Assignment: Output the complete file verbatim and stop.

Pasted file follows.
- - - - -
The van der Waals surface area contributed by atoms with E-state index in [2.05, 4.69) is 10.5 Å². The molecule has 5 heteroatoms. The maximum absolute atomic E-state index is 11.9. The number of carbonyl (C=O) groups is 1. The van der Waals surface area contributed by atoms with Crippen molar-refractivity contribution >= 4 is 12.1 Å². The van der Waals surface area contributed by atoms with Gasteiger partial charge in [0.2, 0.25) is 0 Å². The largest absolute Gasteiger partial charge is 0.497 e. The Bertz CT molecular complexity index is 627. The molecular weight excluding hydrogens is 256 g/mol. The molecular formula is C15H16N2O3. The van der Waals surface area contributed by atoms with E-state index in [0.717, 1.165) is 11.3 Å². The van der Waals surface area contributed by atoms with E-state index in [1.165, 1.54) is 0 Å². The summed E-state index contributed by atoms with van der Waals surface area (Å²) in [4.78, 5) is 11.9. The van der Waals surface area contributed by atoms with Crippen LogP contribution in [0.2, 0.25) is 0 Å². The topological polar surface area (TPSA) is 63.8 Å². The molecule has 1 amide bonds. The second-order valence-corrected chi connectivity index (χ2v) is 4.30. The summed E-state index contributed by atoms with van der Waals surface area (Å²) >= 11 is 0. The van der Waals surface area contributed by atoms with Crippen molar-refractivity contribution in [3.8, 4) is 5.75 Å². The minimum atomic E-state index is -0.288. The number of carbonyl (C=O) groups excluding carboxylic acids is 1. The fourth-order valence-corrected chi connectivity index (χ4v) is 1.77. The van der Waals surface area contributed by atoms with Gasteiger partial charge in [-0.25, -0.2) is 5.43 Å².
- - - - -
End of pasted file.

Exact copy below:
The van der Waals surface area contributed by atoms with E-state index in [2.05, 4.69) is 10.5 Å². The molecule has 5 heteroatoms. The maximum absolute atomic E-state index is 11.9. The number of carbonyl (C=O) groups is 1. The van der Waals surface area contributed by atoms with Crippen molar-refractivity contribution >= 4 is 12.1 Å². The van der Waals surface area contributed by atoms with Gasteiger partial charge in [0.2, 0.25) is 0 Å². The largest absolute Gasteiger partial charge is 0.497 e. The Bertz CT molecular complexity index is 627. The molecular weight excluding hydrogens is 256 g/mol. The molecular formula is C15H16N2O3. The van der Waals surface area contributed by atoms with E-state index in [0.717, 1.165) is 11.3 Å². The van der Waals surface area contributed by atoms with E-state index in [1.165, 1.54) is 0 Å². The summed E-state index contributed by atoms with van der Waals surface area (Å²) in [4.78, 5) is 11.9. The van der Waals surface area contributed by atoms with Crippen LogP contribution in [0.2, 0.25) is 0 Å². The topological polar surface area (TPSA) is 63.8 Å². The molecule has 1 amide bonds. The second-order valence-corrected chi connectivity index (χ2v) is 4.30. The summed E-state index contributed by atoms with van der Waals surface area (Å²) >= 11 is 0. The van der Waals surface area contributed by atoms with Crippen molar-refractivity contribution in [3.8, 4) is 5.75 Å². The minimum atomic E-state index is -0.288. The number of carbonyl (C=O) groups excluding carboxylic acids is 1. The fourth-order valence-corrected chi connectivity index (χ4v) is 1.77. The van der Waals surface area contributed by atoms with Gasteiger partial charge in [-0.25, -0.2) is 5.43 Å².